11:07, February 20 255 0 theguardian.com

2020-02-20 11:07:08
Serco given £200m contract to run two more immigration removal centres

A private firm that runs an immigration removal centre dogged by allegations of abuse has been awarded a £200m contract by the Home Office to run two more such centres.

Serco, which runs Yarl’s Wood detention centre in Bedfordshire, will take over Brook House and Tinsley House immigration removal centres near Gatwick airport from May 2020 for eight years, the Home Office said.

Yarl’s Wood was as recently as last week caught up in controversy after a Nigerian woman told a court hearing she was thrown to the floor “like a bag of cement” in an incident involving 11 Serco guards.

Serco came under severe criticism for its mass eviction of asylum seekers in Glasgow last year, although the courts ultimately deemed the move was lawful. In 2015, a dossier of a decade of complaints about sexual abuse and mistreatment at Yarl’s Wood was handed to MPs.

The FTSE 250 company holds contracts to monitor and run detention facilities in Australia, including the controversial Christmas Island detention centre in the Indian Ocean that has been fiercely criticised by campaigners over harsh treatment of asylum seekers.

The immigration minister, Kevin Foster, said: “Detention plays a key but limited role in the wider immigration system and ensures we can remove foreign national offenders and those with no legal right to be in the UK.

“This contract is a major step forward in our programme of immigration detention reform. It will significantly improve the day-to-day lives of detainees and the staff who support them.”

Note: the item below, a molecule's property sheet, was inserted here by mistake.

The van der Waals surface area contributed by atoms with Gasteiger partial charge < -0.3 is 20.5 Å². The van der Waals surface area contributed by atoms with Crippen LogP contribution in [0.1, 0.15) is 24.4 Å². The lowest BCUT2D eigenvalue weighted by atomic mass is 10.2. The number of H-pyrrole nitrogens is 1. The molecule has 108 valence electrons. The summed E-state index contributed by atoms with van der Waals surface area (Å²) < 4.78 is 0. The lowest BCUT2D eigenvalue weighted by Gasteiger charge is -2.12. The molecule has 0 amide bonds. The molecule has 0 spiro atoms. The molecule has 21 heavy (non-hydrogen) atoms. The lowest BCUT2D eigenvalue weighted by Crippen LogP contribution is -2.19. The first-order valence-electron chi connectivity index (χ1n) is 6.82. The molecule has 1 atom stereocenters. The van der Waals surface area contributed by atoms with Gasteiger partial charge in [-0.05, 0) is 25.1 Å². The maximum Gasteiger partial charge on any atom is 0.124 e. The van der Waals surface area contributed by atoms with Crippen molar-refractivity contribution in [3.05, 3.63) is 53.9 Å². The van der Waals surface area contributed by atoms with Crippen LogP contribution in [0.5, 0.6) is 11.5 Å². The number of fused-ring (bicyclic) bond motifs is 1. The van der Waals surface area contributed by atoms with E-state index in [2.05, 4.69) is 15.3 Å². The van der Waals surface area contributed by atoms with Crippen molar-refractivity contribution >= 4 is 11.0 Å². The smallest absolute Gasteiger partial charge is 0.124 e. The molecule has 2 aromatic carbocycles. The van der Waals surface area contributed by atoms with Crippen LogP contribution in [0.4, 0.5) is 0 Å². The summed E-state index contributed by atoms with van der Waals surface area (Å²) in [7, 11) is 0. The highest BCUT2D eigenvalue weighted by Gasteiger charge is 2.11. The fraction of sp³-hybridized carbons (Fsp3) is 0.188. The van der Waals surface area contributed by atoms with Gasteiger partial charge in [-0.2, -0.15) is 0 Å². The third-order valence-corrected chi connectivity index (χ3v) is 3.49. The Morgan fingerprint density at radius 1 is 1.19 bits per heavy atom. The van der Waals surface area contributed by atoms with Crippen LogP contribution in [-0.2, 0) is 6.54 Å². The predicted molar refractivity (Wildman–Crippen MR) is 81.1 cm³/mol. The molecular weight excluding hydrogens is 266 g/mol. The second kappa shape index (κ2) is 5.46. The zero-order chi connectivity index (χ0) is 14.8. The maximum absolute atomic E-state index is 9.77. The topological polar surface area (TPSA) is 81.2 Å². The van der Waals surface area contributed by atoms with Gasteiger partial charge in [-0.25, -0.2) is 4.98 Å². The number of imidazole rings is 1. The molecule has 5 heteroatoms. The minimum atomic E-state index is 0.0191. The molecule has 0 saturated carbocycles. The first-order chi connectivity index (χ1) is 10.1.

Serco is taking over operations at Brook House and Tinsley House from another outsourcing multinational, G4S, which announced in September it was to cease operating at the centres.

In September 2017, the BBC’s Panorama programme broadcast undercover footage showing alleged assaults, humiliation and verbal abuse of detainees by officers at Brook House.

Fourteen members of G4S staff were dismissed or resigned in the wake of the broadcast and the Home Office asked the Prisons and Probation Ombudsman to carry out an investigation. The inquiry was delayed pending legal action.

Last year, inspectors found there was “no culture of abuse” among current staff at Brook House, but there was still a raft of improvements that needed to be made.

As part of the new contract, Serco must increase staff numbers, give detainees access to educational and skills-based activities, increase the number of welfare staff and provide new safeguarding and vulnerability training for staff.

Rupert Soames, Serco Group chief executive, said: “Serco has a great deal of experience of caring for people in the immigration system both in the UK and internationally, and we understand the sensitivity and complexity of this role.

“We know that staff and managers at Gatwick IRC have worked hard to achieve improvements in recent years and we look forward to working with them to build upon this further.

“The Home Office has made significant investment in the design and resourcing of the new contract, and we are committed to ensuring that there is a healthy, decent environment in the centres for all residents and employees.”

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